13. A good short story for the Laundry series. I wouldn't recommend it for anyone who hasn't already read at least one book in the series. You need to know the background to appreciate it. It has the feel of the early works in the series before stuff happened. So if you're a fan of the earlier books in this series, you'll like this one.

    14. Charles Stross has taken up the standard of Lovecraftian horror dropped by H.P. Lovecraft and run with it.(with out the horrible bigotry)Stross has an incredible ability to capture normal people confrontedby eldritch horrors.And has the skill to turn it into humor by placing it within the confines of the British bureaucracy.All at once funny and frighteningStross is a modren master.

    15. Brainycat's 5 "B"s:blood: 0boobs: 0bombs: 0bondage: 0blasphemy: 2Stars: 3.5Bechdel Test: FAILDeggan's Rule: FAILGay Bechdel Test: FAILPlease note: I don't review to provide synopses, I review to share a purely visceral reaction to books and perhaps answer some of the questions I ask when I'm contemplating investing time and money into a book.This is an odd little addition to the Laundry Files canon. It clocks in at 74 ereader screens; it's hardly long enough to get a story going, let alone devel [...]

    16. Short story which starts by Bob getting assigned to take a look at the "Funny Farm", where the burned out and crazy laundry employees end up. It's an institution as insulated from the real world as possible so that no accidents will happen.

    17. Down on the farm. The funny farm! Haha! Ahat's really the only joke in this story, and that is just fine with me. The setting is interesting enough! The plot revolves around a British secret agency which works to keep demonic and otherwise otherworldly forces at bay. Quite difficult, when these forces can be summoned by something as simple as written-down mathematics. Or even more basic things.Our narrator heads off to the agency's psych ward to investigate a distress letter which should not hav [...]

    18. Bob is sent to a secret psychiatric facility for Laundry employees. Someone, an inmate, has sent a message complaining of ill-treatment by the staff.(view spoiler)[The place turns out to be an ultra-secret think tank where the inhabitants are working on ultra-dangerous theoretical research that is far above Bob's security clearance. The "nurses" are robot perimeter guards who patrol the hospital, ensuring no unauthorized personnel gets in, and if in, won't get out. They are animated by an extra- [...]

    19. Another Bob Howard story. This one seems to take place before the Fuller Memorandum, but the time is not easy to place as this series advances. While there's a brilliant One Flew Over the Cuckoo's Nest meets Lovecraft set up here and some great dialogue, the whole piece seems rushed and the ending a little too abrupt. Unlike the meal that Concrete Jungle and Overtime provided as two better Bob Howard stories, this one is more like a tasty but unsatisfying tapa plate. The titular "Funny Farm" is [...]

    20. A Quick Trip to the LaundryNot formally speaking a "book", but rather a 30 or so page short. Here the reader returns to the shadowy world of "the Laundry", the British secret agency devoted to protecting the world from eldrich threats from -- outsideThe fun occurs in a very special kind of nut-house filled with crazy mathematicians. These guys are dangerous customers in Stross's world of Mathematics and Computer algorithms as magic and spells. Much Steam-punk, Dalekoid fun ensues. Don't know how [...]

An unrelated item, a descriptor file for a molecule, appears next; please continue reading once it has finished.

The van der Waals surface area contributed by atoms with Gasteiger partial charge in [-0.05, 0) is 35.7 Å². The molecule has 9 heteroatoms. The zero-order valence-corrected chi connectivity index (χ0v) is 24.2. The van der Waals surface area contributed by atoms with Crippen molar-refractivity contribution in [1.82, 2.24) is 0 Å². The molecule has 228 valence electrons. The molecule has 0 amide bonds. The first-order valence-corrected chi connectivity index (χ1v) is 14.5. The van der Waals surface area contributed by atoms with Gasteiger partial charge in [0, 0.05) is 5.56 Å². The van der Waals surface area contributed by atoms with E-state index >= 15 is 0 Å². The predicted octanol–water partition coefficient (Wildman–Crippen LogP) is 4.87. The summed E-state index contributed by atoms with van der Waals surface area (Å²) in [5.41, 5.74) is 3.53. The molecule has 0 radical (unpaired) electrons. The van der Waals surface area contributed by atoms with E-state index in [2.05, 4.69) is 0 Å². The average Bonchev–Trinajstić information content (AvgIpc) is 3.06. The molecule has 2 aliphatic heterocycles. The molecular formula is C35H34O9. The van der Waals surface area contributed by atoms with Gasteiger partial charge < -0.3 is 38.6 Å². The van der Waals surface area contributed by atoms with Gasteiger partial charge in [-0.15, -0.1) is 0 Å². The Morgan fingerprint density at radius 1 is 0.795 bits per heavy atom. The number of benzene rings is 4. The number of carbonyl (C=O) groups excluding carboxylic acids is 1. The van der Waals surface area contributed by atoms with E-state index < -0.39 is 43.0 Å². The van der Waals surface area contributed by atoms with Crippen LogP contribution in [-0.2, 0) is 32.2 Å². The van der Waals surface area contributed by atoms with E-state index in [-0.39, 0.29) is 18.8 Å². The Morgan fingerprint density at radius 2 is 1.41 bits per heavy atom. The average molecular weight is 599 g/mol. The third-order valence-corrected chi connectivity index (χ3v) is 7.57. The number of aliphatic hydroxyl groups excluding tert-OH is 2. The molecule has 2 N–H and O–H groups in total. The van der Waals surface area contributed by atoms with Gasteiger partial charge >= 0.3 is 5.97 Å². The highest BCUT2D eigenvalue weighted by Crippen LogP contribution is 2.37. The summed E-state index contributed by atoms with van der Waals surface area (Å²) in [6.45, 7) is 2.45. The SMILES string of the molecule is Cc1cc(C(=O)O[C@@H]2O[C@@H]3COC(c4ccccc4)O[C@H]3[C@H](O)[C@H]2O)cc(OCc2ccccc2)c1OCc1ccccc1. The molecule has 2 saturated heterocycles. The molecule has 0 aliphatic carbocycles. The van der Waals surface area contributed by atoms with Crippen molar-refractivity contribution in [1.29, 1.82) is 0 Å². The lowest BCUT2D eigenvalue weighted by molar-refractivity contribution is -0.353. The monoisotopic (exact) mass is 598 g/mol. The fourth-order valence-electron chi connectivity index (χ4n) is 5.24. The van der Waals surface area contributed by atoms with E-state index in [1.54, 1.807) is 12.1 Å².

21. has these books listed out of order.This takes place after Jennifer Morgue/Pimpf & before Equoid.Asylums are an often used setting in fiction. Sometimes creepy, sometimes satirical, sometimes even serious but rarely more interesting than the asylum where the Laundry sends it's burned out agents in this short story. It's staffed by Dahleks (not really but close enough) and full of scary for Bob who realizes that this may actually be his future. Hijinx ensue when many things aren't exactly wha [...]

    22. Having completed several of The Laundry Files novels, and knowing how dark they are becoming, it was pure fun to go back to an intermediary story that falls between two of the early books. I loved revisiting Bob Howard in his quirky early years at The Laundry, complete with snide humor and everyman angst with the job. The story itself was a nice aside, which was self contained while also shedding light on aspects of the overall arc of the novels. Very well done! Highly recommended!

    23. There was a lot of potential with this story line, and it seemed to rush to a tidy conclusion. Without revealing any spoilers, I loved the core concept, but it would have been better as a fully fleshed novel: for such a seemingly important set of characters that could have an impact on the main story line, I expected more character development and differentiation, and more development of the idea that any Turing complete device (pretty much anything) can be used to perform magic

    24. Another of Stross's laundry stories. It wasn't until I started reading it that I realised I had read it before as it appeared in Stross's collection Wireless. Having said that it was still a good re-read and I enjoyed it. I think if you like the series its a good one to try and find. As the title implies our hero Bob visits the farm, but in this case its nothing to do with agriculture, but the funny farm. Normal laundry events follow, so I liked it.

    25. A short story rather than a full length book, but nonetheless an excellent extra chapter in the Laundry files. Best read if you are already a fan of the Laundry, otherwise it may seem a little disconnected and there will be far too many things within the story that won't have been explained. Otherwise, Stross at his best, and a story you can finish in an hour or two if you really focus!